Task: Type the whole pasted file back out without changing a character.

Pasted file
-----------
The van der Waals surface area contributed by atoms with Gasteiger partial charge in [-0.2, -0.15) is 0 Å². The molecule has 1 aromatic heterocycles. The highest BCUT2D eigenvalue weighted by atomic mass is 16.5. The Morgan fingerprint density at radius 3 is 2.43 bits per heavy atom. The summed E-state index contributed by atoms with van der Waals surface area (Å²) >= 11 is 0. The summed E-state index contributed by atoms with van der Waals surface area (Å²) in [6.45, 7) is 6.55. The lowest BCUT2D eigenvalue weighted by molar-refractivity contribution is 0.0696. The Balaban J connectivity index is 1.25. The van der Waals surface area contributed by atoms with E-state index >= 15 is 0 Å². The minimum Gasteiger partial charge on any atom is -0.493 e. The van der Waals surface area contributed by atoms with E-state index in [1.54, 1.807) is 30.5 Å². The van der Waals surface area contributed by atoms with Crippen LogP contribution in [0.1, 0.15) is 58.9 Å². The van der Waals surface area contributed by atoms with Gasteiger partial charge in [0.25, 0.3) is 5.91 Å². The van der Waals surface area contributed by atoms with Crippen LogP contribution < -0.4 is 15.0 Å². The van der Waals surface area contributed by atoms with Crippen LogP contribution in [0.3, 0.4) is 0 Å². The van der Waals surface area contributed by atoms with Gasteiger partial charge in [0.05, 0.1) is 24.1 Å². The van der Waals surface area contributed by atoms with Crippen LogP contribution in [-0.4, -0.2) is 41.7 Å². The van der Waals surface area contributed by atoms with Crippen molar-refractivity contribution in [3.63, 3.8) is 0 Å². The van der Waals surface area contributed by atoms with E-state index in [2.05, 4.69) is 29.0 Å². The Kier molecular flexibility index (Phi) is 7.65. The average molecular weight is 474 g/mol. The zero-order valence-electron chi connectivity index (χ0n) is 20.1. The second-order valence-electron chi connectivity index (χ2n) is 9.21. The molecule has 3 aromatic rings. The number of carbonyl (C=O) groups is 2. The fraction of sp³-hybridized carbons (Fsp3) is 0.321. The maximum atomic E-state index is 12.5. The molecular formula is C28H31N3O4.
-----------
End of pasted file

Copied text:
The van der Waals surface area contributed by atoms with Gasteiger partial charge in [-0.2, -0.15) is 0 Å². The molecule has 1 aromatic heterocycles. The highest BCUT2D eigenvalue weighted by atomic mass is 16.5. The Morgan fingerprint density at radius 3 is 2.43 bits per heavy atom. The summed E-state index contributed by atoms with van der Waals surface area (Å²) >= 11 is 0. The summed E-state index contributed by atoms with van der Waals surface area (Å²) in [6.45, 7) is 6.55. The lowest BCUT2D eigenvalue weighted by molar-refractivity contribution is 0.0696. The Balaban J connectivity index is 1.25. The van der Waals surface area contributed by atoms with E-state index >= 15 is 0 Å². The minimum Gasteiger partial charge on any atom is -0.493 e. The van der Waals surface area contributed by atoms with E-state index in [1.54, 1.807) is 30.5 Å². The van der Waals surface area contributed by atoms with Crippen LogP contribution in [0.1, 0.15) is 58.9 Å². The van der Waals surface area contributed by atoms with Gasteiger partial charge in [0.25, 0.3) is 5.91 Å². The van der Waals surface area contributed by atoms with Crippen LogP contribution < -0.4 is 15.0 Å². The van der Waals surface area contributed by atoms with Crippen LogP contribution in [0.3, 0.4) is 0 Å². The van der Waals surface area contributed by atoms with Gasteiger partial charge in [0.05, 0.1) is 24.1 Å². The van der Waals surface area contributed by atoms with Crippen LogP contribution in [-0.4, -0.2) is 41.7 Å². The van der Waals surface area contributed by atoms with Crippen molar-refractivity contribution in [3.63, 3.8) is 0 Å². The van der Waals surface area contributed by atoms with E-state index in [2.05, 4.69) is 29.0 Å². The Kier molecular flexibility index (Phi) is 7.65. The average molecular weight is 474 g/mol. The zero-order valence-electron chi connectivity index (χ0n) is 20.1. The second-order valence-electron chi connectivity index (χ2n) is 9.21. The molecule has 3 aromatic rings. The number of carbonyl (C=O) groups is 2. The fraction of sp³-hybridized carbons (Fsp3) is 0.321. The maximum atomic E-state index is 12.5. The molecular formula is C28H31N3O4.